Van Roo knew his life would never be the same. Neither would Wisconsin’s and our nation’s sense of security. Not since Pearl Harbor in 1941 had the United States suffered such a devastating attack on its own soil.

Within hours, Van Roo was at Truax Field in Madison, waiting for the F-16 fighter jets he regularly flew on National Guard training missions to be equipped with missiles. The next day and for months after that, he was flying 20-mile loops above Chicago and sometimes New York, Washington and other big cities to protect against further attacks.

His new mission came with an unsettling possibility — that he might have to intercept or even shoot down a hijacked plane filled with passengers, if terrorists were steering it toward the Sears or Hancock towers in Chicago, or maybe the Wisconsin Capitol in Madison. All were considered potential targets.

Thankfully, that never happened, though F-16s from Truax did have to confront a stolen plane from Canada, escorting it to a safe landing in Missouri. On another occasion, they responded to a jet with a passenger breaking into the cockpit, though authorities determined the intruder wasn’t a terrorist.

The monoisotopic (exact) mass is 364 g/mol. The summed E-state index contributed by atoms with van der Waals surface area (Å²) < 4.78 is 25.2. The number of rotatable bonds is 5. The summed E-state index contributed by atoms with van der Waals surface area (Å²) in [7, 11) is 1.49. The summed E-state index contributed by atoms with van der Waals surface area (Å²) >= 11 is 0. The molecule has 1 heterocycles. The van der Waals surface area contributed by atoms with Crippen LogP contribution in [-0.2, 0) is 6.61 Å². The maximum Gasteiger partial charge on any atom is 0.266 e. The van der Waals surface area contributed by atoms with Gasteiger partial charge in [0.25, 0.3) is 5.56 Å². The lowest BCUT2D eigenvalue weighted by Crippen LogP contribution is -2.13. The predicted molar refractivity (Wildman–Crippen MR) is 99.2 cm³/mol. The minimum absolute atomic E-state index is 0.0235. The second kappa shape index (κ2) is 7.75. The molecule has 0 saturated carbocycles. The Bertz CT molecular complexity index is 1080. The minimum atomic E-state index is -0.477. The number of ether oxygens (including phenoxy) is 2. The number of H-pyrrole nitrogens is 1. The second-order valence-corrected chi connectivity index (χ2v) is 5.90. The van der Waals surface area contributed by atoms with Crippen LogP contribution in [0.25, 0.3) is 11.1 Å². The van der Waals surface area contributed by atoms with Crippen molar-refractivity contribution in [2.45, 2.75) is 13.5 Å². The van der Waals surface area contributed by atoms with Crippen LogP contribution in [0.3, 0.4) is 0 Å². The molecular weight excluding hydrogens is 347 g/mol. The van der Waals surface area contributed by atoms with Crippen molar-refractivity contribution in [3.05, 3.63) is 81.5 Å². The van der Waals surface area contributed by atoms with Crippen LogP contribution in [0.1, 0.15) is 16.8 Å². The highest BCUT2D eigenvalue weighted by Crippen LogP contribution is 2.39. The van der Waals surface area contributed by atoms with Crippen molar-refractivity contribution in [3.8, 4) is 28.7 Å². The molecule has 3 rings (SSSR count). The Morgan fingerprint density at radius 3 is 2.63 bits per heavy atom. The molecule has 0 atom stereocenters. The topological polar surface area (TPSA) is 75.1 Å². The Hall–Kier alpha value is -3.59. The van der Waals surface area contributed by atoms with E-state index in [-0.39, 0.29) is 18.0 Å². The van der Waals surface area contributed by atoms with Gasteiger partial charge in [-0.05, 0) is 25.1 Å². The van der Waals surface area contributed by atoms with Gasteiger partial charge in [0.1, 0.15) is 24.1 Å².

“I certainly felt proud that we were there just in case something happened, and as a deterrent,” Van Roo said last week. “It’s hard even for this generation in the military to understand how different the day before 9/11 was from the day after 9/11.”

The world changed in so many ways.

America lost its innocence 20 years ago on Sept. 11, realizing in the most dreadful of ways that we were vulnerable to fanatical enemies who could exact a terrible toll despite limited resources and crude means of violence. Nearly 3,000 people died in the 9/11 attacks at the World Trade Center, at the Pentagon in Washington when a third plane crashed there, and in Pennsylvania where a fourth jet plunged into a field (thanks to courageous passengers who fought the hijackers, preventing what might have been the destruction of the U.S. Capitol).